They all laughed.

'That's exactly what he is, too perfect to be true,' sighed Helen, who daydreamed about being carried away in his arms.

Robert wondered guiltily if he had betrayed Bart, but what was he supposed to do? Before his 'revelation', he'd only experienced a vague sense of dislocation in groups like this when they shared experiences, hopes and plans. Since then, self-preservation alarms rang constantly. He looked at the other students – there was no one he could trust with his thoughts, his hopes and plans. It didn't worry him, life had always been like that, but now he had something precious to protect, and every stranger was a potential enemy. Lance slouched in and sprawled across the sofa.

'I do eat curry occasionally, Lance,' Robert said equably, 'but surely a dredge through the sludge of your brain could produce something more original than curry-muncher?'

The others looked mystified.

'How about 'Brown-eye'?'

'Oh come on, Lance,' Barbara protested. 'Is that how you get your thrills? Badmouthing people? I hate being called Tits Tappendon, but you don't care. You have a problem!'

'You're the one with the problem, Tits.'

The murmurings of protest were subdued; no one wanted one of Lance's verbal thrusts. He was hopeless at schoolwork, but a genius at insult. 'Bumper' for Brenda with her large breasts; 'Wets' for Philip who had apparently wet his bed as a child. How Lance had found out was anyone's guess. 'Princess' for Peter who was a touch too careful in posture, appearance and speech. Lance's names were never nice, they were calculated to destroy pleasantness.

'Can't see it matters. A rose by any other name.'

'How about you, Lance? I'll call you 'Blackmail'.

'You're the fuckin' black male, Brown-eye, not me.'

'As in extortion, dumbo.'

A quick intake of breath from Lance, silence from the others.

'From where I'm standing your only entry ticket to decent company is your tongue. The abuse you hand out is a type of blackmail. Everyone's frightened your bad-mouthing will get out of control and some of the mud will stick. Or, being the big strong man you are, you might get your thugs to bash them up.'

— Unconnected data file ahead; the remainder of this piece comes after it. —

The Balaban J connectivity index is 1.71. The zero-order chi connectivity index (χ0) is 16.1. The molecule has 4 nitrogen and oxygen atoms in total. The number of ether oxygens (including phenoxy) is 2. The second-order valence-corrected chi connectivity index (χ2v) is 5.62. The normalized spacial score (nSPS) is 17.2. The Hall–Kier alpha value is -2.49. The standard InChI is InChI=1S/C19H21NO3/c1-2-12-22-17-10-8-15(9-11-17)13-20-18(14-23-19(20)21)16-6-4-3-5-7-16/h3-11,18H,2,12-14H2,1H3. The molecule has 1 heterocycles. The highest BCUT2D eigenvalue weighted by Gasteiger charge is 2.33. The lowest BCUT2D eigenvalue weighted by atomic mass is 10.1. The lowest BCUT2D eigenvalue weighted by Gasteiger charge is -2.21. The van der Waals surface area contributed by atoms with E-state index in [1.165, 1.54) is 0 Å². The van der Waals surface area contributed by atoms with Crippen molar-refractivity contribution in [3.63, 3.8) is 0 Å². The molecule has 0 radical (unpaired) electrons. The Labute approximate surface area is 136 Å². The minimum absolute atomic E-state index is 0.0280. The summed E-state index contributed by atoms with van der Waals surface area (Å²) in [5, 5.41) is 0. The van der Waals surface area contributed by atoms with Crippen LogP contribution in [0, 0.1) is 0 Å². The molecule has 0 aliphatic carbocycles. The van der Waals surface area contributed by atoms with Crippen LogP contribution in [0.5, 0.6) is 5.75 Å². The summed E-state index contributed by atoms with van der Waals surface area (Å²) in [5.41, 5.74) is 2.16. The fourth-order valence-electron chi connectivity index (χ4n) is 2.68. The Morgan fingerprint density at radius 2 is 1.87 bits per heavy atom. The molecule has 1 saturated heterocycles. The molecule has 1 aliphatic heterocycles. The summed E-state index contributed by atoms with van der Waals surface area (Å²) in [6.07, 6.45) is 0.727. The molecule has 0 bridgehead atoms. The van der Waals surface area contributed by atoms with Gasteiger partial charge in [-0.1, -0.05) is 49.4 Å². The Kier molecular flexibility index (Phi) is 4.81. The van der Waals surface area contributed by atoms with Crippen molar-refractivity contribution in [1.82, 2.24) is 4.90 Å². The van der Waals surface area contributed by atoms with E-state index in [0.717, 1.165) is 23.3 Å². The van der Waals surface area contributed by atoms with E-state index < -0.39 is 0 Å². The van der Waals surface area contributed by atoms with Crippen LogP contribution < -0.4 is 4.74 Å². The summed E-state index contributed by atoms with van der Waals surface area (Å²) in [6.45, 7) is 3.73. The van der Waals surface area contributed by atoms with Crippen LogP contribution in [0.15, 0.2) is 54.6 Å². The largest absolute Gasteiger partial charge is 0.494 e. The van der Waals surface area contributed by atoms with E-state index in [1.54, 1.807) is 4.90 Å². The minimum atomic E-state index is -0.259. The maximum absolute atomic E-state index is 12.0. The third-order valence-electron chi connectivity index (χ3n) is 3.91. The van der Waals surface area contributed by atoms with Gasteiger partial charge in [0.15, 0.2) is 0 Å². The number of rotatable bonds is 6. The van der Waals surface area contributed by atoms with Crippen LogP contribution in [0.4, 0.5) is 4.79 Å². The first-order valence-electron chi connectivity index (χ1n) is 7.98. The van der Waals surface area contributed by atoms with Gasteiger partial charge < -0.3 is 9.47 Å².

Lance's look was murderous.

'Where's your sense of humour now?' snapped Charlie, breaking the malignant silence. 'You're not the only one who can dish it out.'

'Yeah. Swallow a bit of your own bile for once, dick-head.' Stewart's eyes shone with daring at his first ever confrontation with Lance. It was mutiny and the hostile looks and mutterings shook Lance's confidence. He'd gone right through school with this bunch of kids, and imagined everyone had got used to his brand of humour. He'd always been one of the gang – until the smarmy black curry-muncher arrived on the scene.

Lance suffered from an inflated sense of his own importance. His early years had been spent in the spotlight of an emotional mother's love, but life had dealt her a bad hand and she lost her grip on reality. When she died, her son's sole emotion was relief. Perversely, his father's almost complete lack of interest had stimulated both admiration and an overwhelming desire for approval.

Lance's major source of satisfaction was the power of his father's money. The power that let him do what he wanted. His viciousness had nothing to do with hate - an exaggerated sense of superiority saved him from so vulnerable a state. He was seeking the approval of those he admired in the only way he knew how – by trampling over the rights of others. He fixed his gaze on the cause of the present problem. This bastard he really was beginning to hate. It was a new emotion and strangely exciting. A feeling almost akin to lust twitched at his groin as he contemplated performing nameless horrors on the greasy wog.

The school bell rang.

Robert's own alarm bells were sounding. Mr Rands was right; it was only as the words fell out of his mouth that he realised the consequences. He'd shown his hand and turned an unpleasant lout into a serious enemy.